The Co-operative movement started during the second half of the industrial revolution. With the loss of the common use of land, workers had nothing to sell but their labour, and it was a buyers’ market. Those who failed to find work in the factories were forced either to rely on meagre parish relief, or to starve. By the early 1800s, food prices were artificially high and wages were being reduced, while much of the population suffered extreme poverty and deprivation.
During the early part of that century, the social reformer Robert Owen (b.1771, d.1858) commenced some of the first experiments in co-operation. A Welshman who had made his fortune in cotton, Owen was convinced that working-class people, given the right environment, could form co-operative communities. He put this into practice in New Lanark, Scotland, where his own business was based. For his employees, he built an Institute for the Formation of Character, which contained schoolrooms, public halls, community centres, and a nursery school — all extremely radical ideas for the time. Owen believed that these villages of co-operation would solve the problems of poverty, by allowing people to opt out of capitalist society and into a New Moral World.
Owen went on to establish other model communities in America and Glasgow,in keeping with his socialistic vision. Although these experimental mini-societies eventually foundered, he communicated some of the profound underlying values of co-operation to those who would later make them work, and Owen is thus seen as the spiritual father of the co-operative movement.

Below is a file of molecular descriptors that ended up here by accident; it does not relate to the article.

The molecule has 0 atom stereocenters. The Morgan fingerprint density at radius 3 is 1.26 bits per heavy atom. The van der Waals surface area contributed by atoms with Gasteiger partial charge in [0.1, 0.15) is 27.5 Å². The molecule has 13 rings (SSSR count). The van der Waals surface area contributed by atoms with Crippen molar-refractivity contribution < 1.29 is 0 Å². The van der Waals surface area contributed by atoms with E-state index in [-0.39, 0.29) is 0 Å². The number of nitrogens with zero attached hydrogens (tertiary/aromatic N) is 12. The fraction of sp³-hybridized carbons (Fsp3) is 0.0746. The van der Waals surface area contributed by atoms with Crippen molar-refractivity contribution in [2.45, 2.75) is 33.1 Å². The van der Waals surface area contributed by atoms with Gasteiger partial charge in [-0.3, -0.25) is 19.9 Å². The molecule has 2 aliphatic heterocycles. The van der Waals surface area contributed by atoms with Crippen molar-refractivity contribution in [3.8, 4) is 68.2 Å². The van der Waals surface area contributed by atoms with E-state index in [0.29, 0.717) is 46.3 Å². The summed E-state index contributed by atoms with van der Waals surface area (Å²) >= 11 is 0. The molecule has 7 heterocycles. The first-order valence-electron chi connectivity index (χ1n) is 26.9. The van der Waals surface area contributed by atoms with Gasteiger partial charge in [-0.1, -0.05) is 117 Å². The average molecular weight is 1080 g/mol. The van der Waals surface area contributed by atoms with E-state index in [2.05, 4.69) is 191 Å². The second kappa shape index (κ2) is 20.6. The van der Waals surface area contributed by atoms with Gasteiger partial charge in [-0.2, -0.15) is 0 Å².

1827 : Dr William King (b.1786, d.1865) founded a monthly periodical, The Co-operator. It was published for the next three years, and during that time set out a complete social and economic philosophy of co-operation. He urged the formation of small, local co-operatives to tackle the effects of the raw capitalism cutting across the country :
These evils may be cured: and the remedy is in our own hands. The remedy is CO-OPERATION.
Setting out the theory, he wrote that co-operation is not the immediate and general adoption of a new order of things, foreign to the ideas and habits of a race of beings the very law of whose existence is HABIT; but the slow and gradual formation of small societies of the more intelligent workmen, laying aside their antipathies and animosities, and uniting their labour for a common good attainable by union alone. Although after 1830, when The Co-operator ceased publishing, King was not involved with the practical formation of co-ops, his pamphlets served as guides for the future success of others.
1844 : A number of strikes by weavers in Rochdale over the preceeding 40 years had failed to have the lasting effect of improving wages and living conditions. After the collapse of the 1844 strike, the weavers wondered if there was a better way of improving their situation. They decided to form the Rochdale Equitable Pioneers Society, which started off with 28 subscribers — the original Rochdale Pioneers. They decide to begin with a shop; King had written that this should be so because :
We must go into a shop every day to buy food and necessaries — why then should we not go into our own shop?
Although the Rochdale Society was not the first co-operative, it was the first really successful one, from which others took their lead.
In setting up the society, the Pioneers established a number of fundamental principles which went on to be the foundation of the co-operative movement :